TALLAHASSEE (CBSMiami/NSF) — Pitting the chamber against the wishes of Gov. Rick Scott, the House Appropriations Committee has approved a spending plan that calls for an 8-percent college tuition increase, continuing an effort to shift more of the cost in higher education to students instead of taxpayers.
A day after Scott said he wanted lawmakers to hold the line on tuition; the panel approved a budget that relies on an 8 percent base increase for university students to balance the higher education budget, which already will see cuts as lawmakers try to fill a budget gap shortfall of deeper than $1.5 billion.
The state’s 11 public universities would be allowed to raise tuition by an additional 7 percent on top of that base increase, a system known as differential tuition, under the proposal. Last year, universities raised tuition 8 percent at the direction of the Legislature, and the schools tacked on the full 7 percent differential hike for a 15 percent increase. Tuition has gone up every year for the past six years in Florida.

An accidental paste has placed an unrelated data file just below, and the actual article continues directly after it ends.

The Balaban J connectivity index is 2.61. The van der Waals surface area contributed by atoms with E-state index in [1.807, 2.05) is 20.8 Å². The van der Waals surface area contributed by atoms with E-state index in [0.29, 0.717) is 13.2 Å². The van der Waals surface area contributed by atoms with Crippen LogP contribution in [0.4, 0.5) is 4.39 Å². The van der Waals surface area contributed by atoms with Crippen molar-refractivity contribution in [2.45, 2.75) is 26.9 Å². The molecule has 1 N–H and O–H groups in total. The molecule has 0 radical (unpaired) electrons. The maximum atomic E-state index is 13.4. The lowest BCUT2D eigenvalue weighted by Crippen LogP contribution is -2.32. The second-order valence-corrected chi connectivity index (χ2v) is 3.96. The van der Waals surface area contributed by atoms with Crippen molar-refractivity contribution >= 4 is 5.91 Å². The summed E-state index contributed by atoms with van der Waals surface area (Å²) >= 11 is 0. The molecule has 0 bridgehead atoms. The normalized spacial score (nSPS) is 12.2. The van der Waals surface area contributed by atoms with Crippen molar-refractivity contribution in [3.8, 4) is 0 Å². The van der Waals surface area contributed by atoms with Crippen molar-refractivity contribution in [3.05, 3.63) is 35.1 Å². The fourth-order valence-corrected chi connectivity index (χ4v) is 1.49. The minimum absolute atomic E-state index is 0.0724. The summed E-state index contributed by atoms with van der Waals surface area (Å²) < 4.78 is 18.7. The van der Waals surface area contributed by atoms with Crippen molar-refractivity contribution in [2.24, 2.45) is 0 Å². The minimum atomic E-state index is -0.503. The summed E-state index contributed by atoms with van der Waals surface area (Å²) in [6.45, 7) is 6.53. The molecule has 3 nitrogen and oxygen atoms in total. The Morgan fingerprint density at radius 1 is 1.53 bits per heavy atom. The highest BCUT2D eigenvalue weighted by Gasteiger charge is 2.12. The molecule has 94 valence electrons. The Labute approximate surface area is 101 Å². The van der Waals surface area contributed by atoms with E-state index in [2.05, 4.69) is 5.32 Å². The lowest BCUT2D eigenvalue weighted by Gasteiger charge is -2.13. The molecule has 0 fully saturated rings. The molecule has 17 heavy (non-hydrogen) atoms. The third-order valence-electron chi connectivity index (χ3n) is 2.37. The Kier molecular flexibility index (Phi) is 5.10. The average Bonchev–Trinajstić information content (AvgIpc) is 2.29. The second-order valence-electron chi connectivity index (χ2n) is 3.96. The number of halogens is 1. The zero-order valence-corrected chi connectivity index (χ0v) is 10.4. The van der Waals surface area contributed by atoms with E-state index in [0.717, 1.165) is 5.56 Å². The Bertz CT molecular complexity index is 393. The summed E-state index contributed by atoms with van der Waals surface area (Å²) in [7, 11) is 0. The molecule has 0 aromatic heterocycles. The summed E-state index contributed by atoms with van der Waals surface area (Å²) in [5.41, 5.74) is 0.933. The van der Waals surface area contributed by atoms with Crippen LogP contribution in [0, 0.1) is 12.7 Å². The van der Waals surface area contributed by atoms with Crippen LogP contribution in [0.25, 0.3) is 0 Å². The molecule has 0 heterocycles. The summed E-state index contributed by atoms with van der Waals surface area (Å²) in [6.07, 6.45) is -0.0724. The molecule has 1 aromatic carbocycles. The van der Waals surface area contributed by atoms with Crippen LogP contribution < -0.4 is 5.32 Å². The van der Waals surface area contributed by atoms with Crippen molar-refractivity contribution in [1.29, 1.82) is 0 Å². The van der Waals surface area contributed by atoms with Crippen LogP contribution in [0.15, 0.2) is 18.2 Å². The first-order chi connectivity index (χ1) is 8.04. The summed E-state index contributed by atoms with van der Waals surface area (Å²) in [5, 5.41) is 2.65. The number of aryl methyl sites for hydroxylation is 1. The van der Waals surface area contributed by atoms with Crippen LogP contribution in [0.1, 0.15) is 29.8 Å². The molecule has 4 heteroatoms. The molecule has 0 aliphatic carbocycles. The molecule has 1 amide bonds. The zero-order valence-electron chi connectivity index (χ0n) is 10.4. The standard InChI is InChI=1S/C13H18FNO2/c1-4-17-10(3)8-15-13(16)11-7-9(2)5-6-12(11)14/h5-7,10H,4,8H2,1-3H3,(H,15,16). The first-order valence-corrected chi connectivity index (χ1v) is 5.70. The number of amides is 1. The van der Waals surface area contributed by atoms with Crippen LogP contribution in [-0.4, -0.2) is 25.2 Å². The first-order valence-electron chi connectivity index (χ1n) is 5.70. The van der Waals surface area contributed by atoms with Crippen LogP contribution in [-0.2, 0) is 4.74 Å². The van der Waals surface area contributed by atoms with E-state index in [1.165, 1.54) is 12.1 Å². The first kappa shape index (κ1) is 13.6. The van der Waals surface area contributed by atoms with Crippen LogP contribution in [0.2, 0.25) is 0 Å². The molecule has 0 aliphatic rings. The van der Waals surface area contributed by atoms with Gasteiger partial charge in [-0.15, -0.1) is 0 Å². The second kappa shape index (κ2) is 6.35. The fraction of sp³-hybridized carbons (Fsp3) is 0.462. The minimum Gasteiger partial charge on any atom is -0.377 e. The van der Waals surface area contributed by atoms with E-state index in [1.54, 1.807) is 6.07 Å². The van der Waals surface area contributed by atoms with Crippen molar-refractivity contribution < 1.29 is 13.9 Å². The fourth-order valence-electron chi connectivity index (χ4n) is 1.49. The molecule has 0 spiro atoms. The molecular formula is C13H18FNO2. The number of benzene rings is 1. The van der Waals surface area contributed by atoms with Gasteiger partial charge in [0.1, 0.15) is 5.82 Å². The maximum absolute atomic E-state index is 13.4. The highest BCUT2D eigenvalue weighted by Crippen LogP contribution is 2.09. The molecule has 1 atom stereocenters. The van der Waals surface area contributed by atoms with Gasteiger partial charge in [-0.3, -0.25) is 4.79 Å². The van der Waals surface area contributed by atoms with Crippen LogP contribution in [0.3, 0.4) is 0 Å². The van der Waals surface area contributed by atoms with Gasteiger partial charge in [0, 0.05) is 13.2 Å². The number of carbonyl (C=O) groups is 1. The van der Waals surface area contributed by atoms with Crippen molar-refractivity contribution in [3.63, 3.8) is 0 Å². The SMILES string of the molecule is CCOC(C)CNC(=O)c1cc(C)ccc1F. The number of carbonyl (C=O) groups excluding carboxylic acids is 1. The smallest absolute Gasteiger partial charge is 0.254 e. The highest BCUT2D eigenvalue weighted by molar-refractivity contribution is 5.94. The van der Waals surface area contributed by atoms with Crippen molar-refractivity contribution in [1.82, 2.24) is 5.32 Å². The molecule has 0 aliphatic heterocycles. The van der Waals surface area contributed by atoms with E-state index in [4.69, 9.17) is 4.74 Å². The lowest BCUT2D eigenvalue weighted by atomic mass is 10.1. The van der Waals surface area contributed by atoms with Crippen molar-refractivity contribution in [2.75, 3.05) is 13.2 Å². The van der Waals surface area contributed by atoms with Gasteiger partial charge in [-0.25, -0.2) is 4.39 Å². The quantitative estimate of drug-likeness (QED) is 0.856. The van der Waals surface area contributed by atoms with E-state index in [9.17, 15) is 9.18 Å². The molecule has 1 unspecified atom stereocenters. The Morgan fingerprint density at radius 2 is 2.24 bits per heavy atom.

For universities, the proposed tuition increase would amount to $54 million in new incoming money; state college students would pay additional $73 million under the 8 percent tuition hike.
On Tuesday, Gov. Rick Scott said he opposes any increase in student tuition.
“The News Service of Florida contributed to this report.”